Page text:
Advice and development

How to stay mentally healthy

Make time for yourself and develop strategies to help you cope with the pressures of a nursing course. 

Recent reports indicate a dramatic increase in the number of nursing students accessing university counselling services. The combined pressures of a nursing course and social and financial demands can lead to emotional and mental distress. Here’s how to optimise your mental wellbeing.


Try to be aware of how and when you judge yourself against others, and
listen to the language you use. Picture: IStock

Avoid the comparison trap

  • As a nursing student you have a list of competencies to achieve and professional attributes to aspire to, but it is important to allow yourself to become your own practitioner.
  • Try to become aware of how and when you judge yourself against others, and listen to the language you use: would you speak to a colleague or close friend in this way? How can you adopt a friendlier tone with yourself?
  • Remember to acknowledge when you do things well, and make a note in your reflective learning log of positive feedback you receive. Use this to boost your confidence when you notice self-critical thoughts.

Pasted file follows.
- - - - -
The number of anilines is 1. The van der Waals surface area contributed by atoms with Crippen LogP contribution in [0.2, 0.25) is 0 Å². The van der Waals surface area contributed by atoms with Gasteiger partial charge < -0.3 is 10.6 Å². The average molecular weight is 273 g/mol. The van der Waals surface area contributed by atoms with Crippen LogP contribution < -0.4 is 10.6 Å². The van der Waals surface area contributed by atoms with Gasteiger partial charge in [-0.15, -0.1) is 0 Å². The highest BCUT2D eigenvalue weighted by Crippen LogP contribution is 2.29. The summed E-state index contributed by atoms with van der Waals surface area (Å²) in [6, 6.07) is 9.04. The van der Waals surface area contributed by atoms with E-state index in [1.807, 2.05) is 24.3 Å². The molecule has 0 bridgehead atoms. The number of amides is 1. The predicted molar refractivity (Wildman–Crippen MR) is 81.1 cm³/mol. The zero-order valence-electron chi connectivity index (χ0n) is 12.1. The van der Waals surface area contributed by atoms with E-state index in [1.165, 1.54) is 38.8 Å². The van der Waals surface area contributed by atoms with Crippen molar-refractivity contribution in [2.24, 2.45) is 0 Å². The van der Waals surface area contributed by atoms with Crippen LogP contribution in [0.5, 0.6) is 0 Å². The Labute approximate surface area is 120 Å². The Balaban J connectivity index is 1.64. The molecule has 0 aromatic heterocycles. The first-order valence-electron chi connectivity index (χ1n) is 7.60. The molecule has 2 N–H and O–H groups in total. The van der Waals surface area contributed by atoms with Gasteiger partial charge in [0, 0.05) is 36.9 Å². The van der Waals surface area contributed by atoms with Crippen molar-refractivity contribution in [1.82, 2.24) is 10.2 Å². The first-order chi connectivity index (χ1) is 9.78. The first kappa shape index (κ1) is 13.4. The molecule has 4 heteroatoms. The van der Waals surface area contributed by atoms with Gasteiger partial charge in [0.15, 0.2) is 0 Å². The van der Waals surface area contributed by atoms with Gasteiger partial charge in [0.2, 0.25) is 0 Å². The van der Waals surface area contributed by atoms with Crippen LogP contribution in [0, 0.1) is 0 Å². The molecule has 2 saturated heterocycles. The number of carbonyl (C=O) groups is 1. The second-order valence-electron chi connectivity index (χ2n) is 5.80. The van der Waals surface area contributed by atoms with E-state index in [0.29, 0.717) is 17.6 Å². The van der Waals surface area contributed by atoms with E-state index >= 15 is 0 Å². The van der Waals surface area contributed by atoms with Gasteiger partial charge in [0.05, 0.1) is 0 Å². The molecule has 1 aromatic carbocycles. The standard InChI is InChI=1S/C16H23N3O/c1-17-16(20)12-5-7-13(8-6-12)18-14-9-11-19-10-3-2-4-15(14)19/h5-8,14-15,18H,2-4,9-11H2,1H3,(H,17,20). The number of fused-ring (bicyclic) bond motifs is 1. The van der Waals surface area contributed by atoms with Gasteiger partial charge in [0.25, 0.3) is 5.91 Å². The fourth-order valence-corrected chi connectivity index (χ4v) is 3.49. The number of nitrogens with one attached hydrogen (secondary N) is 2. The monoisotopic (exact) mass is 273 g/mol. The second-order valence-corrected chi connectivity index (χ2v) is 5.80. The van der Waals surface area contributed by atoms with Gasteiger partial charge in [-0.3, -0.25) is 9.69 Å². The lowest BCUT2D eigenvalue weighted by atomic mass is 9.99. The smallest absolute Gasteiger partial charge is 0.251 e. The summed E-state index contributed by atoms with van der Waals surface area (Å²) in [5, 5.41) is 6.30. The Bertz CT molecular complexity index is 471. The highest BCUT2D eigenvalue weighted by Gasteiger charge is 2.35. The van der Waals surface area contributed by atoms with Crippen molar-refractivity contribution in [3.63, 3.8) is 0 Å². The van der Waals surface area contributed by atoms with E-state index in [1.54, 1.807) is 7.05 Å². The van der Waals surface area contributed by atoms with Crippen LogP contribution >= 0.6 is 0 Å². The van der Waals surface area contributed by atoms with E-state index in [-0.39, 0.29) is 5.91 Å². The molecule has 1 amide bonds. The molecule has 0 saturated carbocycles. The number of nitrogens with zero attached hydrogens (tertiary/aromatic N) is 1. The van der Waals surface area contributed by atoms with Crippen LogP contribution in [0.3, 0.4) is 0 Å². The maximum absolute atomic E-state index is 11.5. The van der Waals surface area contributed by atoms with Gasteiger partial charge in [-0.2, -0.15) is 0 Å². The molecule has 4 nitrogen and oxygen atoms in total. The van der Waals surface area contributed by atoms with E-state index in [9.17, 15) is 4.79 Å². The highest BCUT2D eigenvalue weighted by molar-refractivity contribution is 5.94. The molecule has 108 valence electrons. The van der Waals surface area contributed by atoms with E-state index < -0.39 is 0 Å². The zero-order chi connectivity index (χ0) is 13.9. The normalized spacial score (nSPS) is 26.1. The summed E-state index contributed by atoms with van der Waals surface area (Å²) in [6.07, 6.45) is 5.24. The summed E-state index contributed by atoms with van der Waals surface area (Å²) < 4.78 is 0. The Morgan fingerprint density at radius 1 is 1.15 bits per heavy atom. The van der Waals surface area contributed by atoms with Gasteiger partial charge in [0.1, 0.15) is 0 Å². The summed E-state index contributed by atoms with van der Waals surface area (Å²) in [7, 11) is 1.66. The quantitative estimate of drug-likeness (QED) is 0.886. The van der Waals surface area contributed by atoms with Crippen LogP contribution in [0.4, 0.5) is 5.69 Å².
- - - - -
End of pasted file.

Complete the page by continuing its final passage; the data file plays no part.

• If you constantly compare yourself to others – in the classroom, on clinical placement or even online – you move your attention away from learning and place increased pressure on yourself.

Know yourself

  • You will be learning how to recognise, and care for, others. However, to successfully complete your course you also need to learn the art of self-care and emotional resilience. This means finding ways to ground yourself, so you feel able to deal with whatever comes your way.
  • Try to identify what helps you bounce back from setbacks, such as a poor grade in an assignment or a stressful shift. Do you need to talk things over or do you prefer hitting the gym? Develop strategies that suit your needs.
  • If you are prone to ruminating over negative thoughts, it is important you learn to challenge these with more constructive ones. Some people find it helpful to keep a thought/mood diary, and there are self-help resources online, such as Living Life to the Full (http://www.llttf.com) and Get Self Help  (http://www.getselfhelp.co.uk).
  • Make time for hobbies. Everyone needs time to unwind and relax, so make sure you balance all your hard work with some fun time.
  • Value friends and family. Some people thrive on a wide social circle, whereas others need just a few close friends. Don’t bottle emotions up.

Be honest with yourself and others

  • Sometimes you may need extra support. Often the first and bravest step is admitting to yourself that you need help. Initially speak to someone who you trust – this could be a close friend or colleague, your university tutor or your GP. The main thing is that you share how you are feeling and make a plan to get the best support you need. 

 


Mandy Day-Calder is a freelance writer and life/health coach

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